Both this poem and painting were born of raw emotion. Early this January, I traveled with Maddie Hilf, my research partner and good friend, to Tucson, Arizona to research how faith and spirituality play a role in the lives of migration activists at the border.

After hiking and speaking candidly with Laurie Jurs and Jennifer Clarke — two amazing souls — in Green Valley, a rural area south of Tucson, Maddie and I left feeling so inspired. When we returned to our Airbnb rental, I immediately sat down and wrote this poem. 

Afrah Bandagi, Untitled, 2022

We had been in Tucson for six days at this point and with every day we spent in the desert, the more we saw, the more I didn’t want to leave. This was a very difficult emotion for me: I was born and raised in New York and I had never seen myself living anywhere but the Northeast. The Southwest is quite literally the polar opposite. But Jennifer said something that really resonated with me: “It sounds like you’re falling in love with the desert, but you’re scared.” And as I looked out the window on our drive back to Tucson and I saw the night sky clearer than I ever had, I felt everything clicking into place. I couldn’t deny how I felt about the desert anymore. 

I completed this painting on the day after I came back to New York. All I could think about was the border and the desert and how soon I wanted to go back. Without thinking, I just let my paintbrush pick colors and move. The end product is what you see!

I fell in love with the desert

I fell in love with the desert at 6:55 pm on I-19 North
It had been coming for a while, really
I denied it as much as I could until I looked out the window and saw
The stars shining with a fire my heart yearned to burn with

In that moment, I saw the universe and there was no one but me
I saw God through his creation
I heard Him speak to me,
“This glory I have created is for you alone”

We stopped at a rest area to look closer
I could never capture the awe, the emotion
But I try my best to immortalize it in this poem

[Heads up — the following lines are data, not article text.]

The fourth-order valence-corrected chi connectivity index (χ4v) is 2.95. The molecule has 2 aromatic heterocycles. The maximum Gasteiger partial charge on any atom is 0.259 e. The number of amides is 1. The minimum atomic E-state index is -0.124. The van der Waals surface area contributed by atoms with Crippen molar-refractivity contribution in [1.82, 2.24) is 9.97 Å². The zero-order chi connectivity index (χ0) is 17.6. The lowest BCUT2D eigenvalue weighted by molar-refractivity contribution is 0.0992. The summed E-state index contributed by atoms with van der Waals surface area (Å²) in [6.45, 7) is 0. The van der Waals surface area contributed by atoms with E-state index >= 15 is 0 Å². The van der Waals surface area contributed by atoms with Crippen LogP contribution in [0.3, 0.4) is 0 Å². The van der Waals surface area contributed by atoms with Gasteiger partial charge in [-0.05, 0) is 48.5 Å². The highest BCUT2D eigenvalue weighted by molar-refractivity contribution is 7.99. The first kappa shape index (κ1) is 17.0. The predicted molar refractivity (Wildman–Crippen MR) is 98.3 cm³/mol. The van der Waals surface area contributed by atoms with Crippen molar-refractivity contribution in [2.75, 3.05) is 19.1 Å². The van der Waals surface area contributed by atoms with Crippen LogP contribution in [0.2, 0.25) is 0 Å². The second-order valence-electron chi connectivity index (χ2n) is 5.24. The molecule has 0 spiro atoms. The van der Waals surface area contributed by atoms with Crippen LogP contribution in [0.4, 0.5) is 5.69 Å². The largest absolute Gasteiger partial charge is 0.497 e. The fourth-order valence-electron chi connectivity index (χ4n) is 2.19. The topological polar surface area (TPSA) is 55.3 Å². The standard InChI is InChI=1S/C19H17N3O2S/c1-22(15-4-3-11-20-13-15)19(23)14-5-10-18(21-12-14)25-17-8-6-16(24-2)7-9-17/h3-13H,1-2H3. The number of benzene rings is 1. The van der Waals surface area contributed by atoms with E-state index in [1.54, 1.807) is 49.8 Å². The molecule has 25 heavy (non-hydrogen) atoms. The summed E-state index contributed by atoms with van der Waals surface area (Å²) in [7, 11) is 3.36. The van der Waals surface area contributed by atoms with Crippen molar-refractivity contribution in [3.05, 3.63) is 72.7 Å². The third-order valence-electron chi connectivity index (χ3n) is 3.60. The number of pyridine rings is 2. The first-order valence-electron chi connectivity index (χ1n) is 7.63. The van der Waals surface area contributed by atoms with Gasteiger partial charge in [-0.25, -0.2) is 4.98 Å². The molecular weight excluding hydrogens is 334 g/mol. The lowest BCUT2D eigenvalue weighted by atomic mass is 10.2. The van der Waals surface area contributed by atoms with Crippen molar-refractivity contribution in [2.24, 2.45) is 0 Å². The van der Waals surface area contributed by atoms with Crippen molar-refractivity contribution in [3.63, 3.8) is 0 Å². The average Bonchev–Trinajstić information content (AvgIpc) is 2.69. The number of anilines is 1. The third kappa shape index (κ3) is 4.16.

The stars called to me, the drew me in, they broke me in ways I wanted, and they healed me in ways I needed

I fell in love with the desert 5 days before I turned 21
Not quite a child, not quite an adult
I closed my eyes and saw babies, friends, lovers
I saw a life through the desert, in the desert, only the desert

I fell in love with the desert on the drive from Green Valley to Tucson
As we had just left Laurie and Jennifer
The tears still struggling to be held in
I wanted them to hold me and tell me a while longer,
“You will be ok”

I fell in love with the desert while I was on the precipice of madness
The thoughts, the intrusions
I breathed without thinking
And I loved without hurting

I will return for you, my love
I hear you calling for me
Not a void, but a story
I thought you wanted to trap me in your cat claw and mesquite
But you were only giving me un abrazo
I left my mark in you with my torn clothes you clung to so fiercely
“Don’t go, don’t go”

You clung to me because I clung to you and didn’t even know it
You loved me because I loved you and didn’t even know it
You rebirthed me among your many rocks and rubble
Life anew

I can still feel the wind on my face
A gentle caress, a soft whisper
“We have waited for you as we have waited for many others before you”

I fell in love with the desert against my worst wishes and chose to embrace my best

Afrah Bandagi is double-majoring in Philosophy and Political Science at Fordham University and she is a 2021-2022 Duffy Fellow.